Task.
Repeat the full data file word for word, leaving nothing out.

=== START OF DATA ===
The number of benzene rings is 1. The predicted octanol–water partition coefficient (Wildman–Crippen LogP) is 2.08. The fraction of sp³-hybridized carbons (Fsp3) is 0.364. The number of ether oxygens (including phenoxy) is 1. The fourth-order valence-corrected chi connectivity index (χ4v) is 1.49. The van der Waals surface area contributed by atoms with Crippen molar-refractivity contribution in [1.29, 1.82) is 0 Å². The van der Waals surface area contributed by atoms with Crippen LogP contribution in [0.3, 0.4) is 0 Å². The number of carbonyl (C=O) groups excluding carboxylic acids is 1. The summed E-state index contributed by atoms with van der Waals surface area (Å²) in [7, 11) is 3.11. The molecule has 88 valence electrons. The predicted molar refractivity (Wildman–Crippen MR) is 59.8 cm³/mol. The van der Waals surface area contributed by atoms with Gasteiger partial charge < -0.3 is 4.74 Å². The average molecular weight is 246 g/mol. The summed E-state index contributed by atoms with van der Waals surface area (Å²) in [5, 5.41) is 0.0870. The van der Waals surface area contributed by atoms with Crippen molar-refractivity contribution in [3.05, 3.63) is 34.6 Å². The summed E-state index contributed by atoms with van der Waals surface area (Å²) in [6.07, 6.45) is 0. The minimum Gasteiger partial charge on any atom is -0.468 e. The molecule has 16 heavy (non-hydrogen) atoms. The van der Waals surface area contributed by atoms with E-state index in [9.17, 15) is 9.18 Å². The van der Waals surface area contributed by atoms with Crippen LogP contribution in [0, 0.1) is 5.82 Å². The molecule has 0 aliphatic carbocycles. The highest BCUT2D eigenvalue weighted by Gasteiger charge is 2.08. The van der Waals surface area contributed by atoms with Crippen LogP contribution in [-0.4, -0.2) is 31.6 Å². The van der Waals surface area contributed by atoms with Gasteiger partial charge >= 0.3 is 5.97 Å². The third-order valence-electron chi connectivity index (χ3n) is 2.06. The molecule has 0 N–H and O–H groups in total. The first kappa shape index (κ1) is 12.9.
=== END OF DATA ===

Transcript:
The number of benzene rings is 1. The predicted octanol–water partition coefficient (Wildman–Crippen LogP) is 2.08. The fraction of sp³-hybridized carbons (Fsp3) is 0.364. The number of ether oxygens (including phenoxy) is 1. The fourth-order valence-corrected chi connectivity index (χ4v) is 1.49. The van der Waals surface area contributed by atoms with Crippen molar-refractivity contribution in [1.29, 1.82) is 0 Å². The van der Waals surface area contributed by atoms with Crippen LogP contribution in [0.3, 0.4) is 0 Å². The number of carbonyl (C=O) groups excluding carboxylic acids is 1. The summed E-state index contributed by atoms with van der Waals surface area (Å²) in [7, 11) is 3.11. The molecule has 88 valence electrons. The predicted molar refractivity (Wildman–Crippen MR) is 59.8 cm³/mol. The van der Waals surface area contributed by atoms with Gasteiger partial charge < -0.3 is 4.74 Å². The average molecular weight is 246 g/mol. The summed E-state index contributed by atoms with van der Waals surface area (Å²) in [5, 5.41) is 0.0870. The van der Waals surface area contributed by atoms with Crippen molar-refractivity contribution in [3.05, 3.63) is 34.6 Å². The summed E-state index contributed by atoms with van der Waals surface area (Å²) in [6.07, 6.45) is 0. The minimum Gasteiger partial charge on any atom is -0.468 e. The molecule has 16 heavy (non-hydrogen) atoms. The van der Waals surface area contributed by atoms with E-state index in [9.17, 15) is 9.18 Å². The van der Waals surface area contributed by atoms with Crippen LogP contribution in [0, 0.1) is 5.82 Å². The molecule has 0 aliphatic carbocycles. The highest BCUT2D eigenvalue weighted by Gasteiger charge is 2.08. The van der Waals surface area contributed by atoms with Crippen LogP contribution in [-0.4, -0.2) is 31.6 Å². The van der Waals surface area contributed by atoms with Gasteiger partial charge >= 0.3 is 5.97 Å². The third-order valence-electron chi connectivity index (χ3n) is 2.06. The molecule has 0 N–H and O–H groups in total. The first kappa shape index (κ1) is 12.9.